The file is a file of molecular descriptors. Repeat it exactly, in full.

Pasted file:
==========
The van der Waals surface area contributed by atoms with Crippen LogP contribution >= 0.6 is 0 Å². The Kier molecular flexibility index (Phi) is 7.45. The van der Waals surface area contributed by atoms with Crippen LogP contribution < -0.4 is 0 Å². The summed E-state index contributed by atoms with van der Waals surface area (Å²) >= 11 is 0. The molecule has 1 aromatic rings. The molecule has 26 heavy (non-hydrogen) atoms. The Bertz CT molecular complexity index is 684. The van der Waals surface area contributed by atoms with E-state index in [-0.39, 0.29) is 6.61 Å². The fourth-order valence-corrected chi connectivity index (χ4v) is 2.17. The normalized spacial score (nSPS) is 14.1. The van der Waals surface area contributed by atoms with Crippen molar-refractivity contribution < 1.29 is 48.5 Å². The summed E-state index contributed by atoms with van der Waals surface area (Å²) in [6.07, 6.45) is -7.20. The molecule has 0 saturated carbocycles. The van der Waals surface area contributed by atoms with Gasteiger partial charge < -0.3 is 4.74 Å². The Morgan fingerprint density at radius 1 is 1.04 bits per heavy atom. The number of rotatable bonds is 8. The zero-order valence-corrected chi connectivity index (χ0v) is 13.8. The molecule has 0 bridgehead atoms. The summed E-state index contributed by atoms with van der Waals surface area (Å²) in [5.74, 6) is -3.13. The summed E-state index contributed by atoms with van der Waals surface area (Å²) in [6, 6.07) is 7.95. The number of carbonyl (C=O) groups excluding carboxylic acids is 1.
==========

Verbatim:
The van der Waals surface area contributed by atoms with Crippen LogP contribution >= 0.6 is 0 Å². The Kier molecular flexibility index (Phi) is 7.45. The van der Waals surface area contributed by atoms with Crippen LogP contribution < -0.4 is 0 Å². The summed E-state index contributed by atoms with van der Waals surface area (Å²) >= 11 is 0. The molecule has 1 aromatic rings. The molecule has 26 heavy (non-hydrogen) atoms. The Bertz CT molecular complexity index is 684. The van der Waals surface area contributed by atoms with E-state index in [-0.39, 0.29) is 6.61 Å². The fourth-order valence-corrected chi connectivity index (χ4v) is 2.17. The normalized spacial score (nSPS) is 14.1. The van der Waals surface area contributed by atoms with Crippen molar-refractivity contribution < 1.29 is 48.5 Å². The summed E-state index contributed by atoms with van der Waals surface area (Å²) in [6.07, 6.45) is -7.20. The molecule has 0 saturated carbocycles. The van der Waals surface area contributed by atoms with Gasteiger partial charge < -0.3 is 4.74 Å². The Morgan fingerprint density at radius 1 is 1.04 bits per heavy atom. The number of rotatable bonds is 8. The zero-order valence-corrected chi connectivity index (χ0v) is 13.8. The molecule has 0 bridgehead atoms. The summed E-state index contributed by atoms with van der Waals surface area (Å²) in [5.74, 6) is -3.13. The summed E-state index contributed by atoms with van der Waals surface area (Å²) in [6, 6.07) is 7.95. The number of carbonyl (C=O) groups excluding carboxylic acids is 1.